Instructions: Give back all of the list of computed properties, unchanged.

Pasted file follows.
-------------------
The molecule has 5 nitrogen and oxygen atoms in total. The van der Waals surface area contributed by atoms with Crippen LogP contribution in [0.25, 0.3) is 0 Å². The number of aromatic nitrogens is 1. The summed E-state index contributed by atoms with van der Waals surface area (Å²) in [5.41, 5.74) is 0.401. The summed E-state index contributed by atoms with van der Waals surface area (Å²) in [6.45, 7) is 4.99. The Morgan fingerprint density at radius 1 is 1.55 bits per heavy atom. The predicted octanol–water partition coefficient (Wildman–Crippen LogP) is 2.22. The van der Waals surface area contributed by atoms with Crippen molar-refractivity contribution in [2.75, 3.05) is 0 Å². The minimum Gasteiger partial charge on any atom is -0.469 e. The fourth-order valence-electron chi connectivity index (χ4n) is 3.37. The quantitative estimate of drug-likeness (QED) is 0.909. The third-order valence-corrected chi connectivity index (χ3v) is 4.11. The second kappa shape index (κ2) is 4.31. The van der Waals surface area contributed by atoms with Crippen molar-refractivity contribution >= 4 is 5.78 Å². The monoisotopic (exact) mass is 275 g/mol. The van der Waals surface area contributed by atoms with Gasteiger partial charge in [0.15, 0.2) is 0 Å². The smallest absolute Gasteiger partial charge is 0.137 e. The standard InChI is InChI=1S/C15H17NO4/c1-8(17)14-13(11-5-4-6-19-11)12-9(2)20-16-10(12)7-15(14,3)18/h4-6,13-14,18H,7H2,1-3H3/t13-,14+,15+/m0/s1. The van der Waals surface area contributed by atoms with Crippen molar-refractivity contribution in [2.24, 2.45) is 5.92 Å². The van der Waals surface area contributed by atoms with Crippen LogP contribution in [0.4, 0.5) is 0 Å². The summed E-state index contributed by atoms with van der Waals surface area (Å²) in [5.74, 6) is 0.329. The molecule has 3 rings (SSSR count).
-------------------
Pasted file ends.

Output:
The molecule has 5 nitrogen and oxygen atoms in total. The van der Waals surface area contributed by atoms with Crippen LogP contribution in [0.25, 0.3) is 0 Å². The number of aromatic nitrogens is 1. The summed E-state index contributed by atoms with van der Waals surface area (Å²) in [5.41, 5.74) is 0.401. The summed E-state index contributed by atoms with van der Waals surface area (Å²) in [6.45, 7) is 4.99. The Morgan fingerprint density at radius 1 is 1.55 bits per heavy atom. The predicted octanol–water partition coefficient (Wildman–Crippen LogP) is 2.22. The van der Waals surface area contributed by atoms with Crippen molar-refractivity contribution in [2.75, 3.05) is 0 Å². The minimum Gasteiger partial charge on any atom is -0.469 e. The fourth-order valence-electron chi connectivity index (χ4n) is 3.37. The quantitative estimate of drug-likeness (QED) is 0.909. The third-order valence-corrected chi connectivity index (χ3v) is 4.11. The second kappa shape index (κ2) is 4.31. The van der Waals surface area contributed by atoms with Crippen molar-refractivity contribution >= 4 is 5.78 Å². The monoisotopic (exact) mass is 275 g/mol. The van der Waals surface area contributed by atoms with Gasteiger partial charge in [0.15, 0.2) is 0 Å². The smallest absolute Gasteiger partial charge is 0.137 e. The standard InChI is InChI=1S/C15H17NO4/c1-8(17)14-13(11-5-4-6-19-11)12-9(2)20-16-10(12)7-15(14,3)18/h4-6,13-14,18H,7H2,1-3H3/t13-,14+,15+/m0/s1. The van der Waals surface area contributed by atoms with Crippen molar-refractivity contribution in [2.24, 2.45) is 5.92 Å². The van der Waals surface area contributed by atoms with Crippen LogP contribution in [0.4, 0.5) is 0 Å². The summed E-state index contributed by atoms with van der Waals surface area (Å²) in [5.74, 6) is 0.329. The molecule has 3 rings (SSSR count).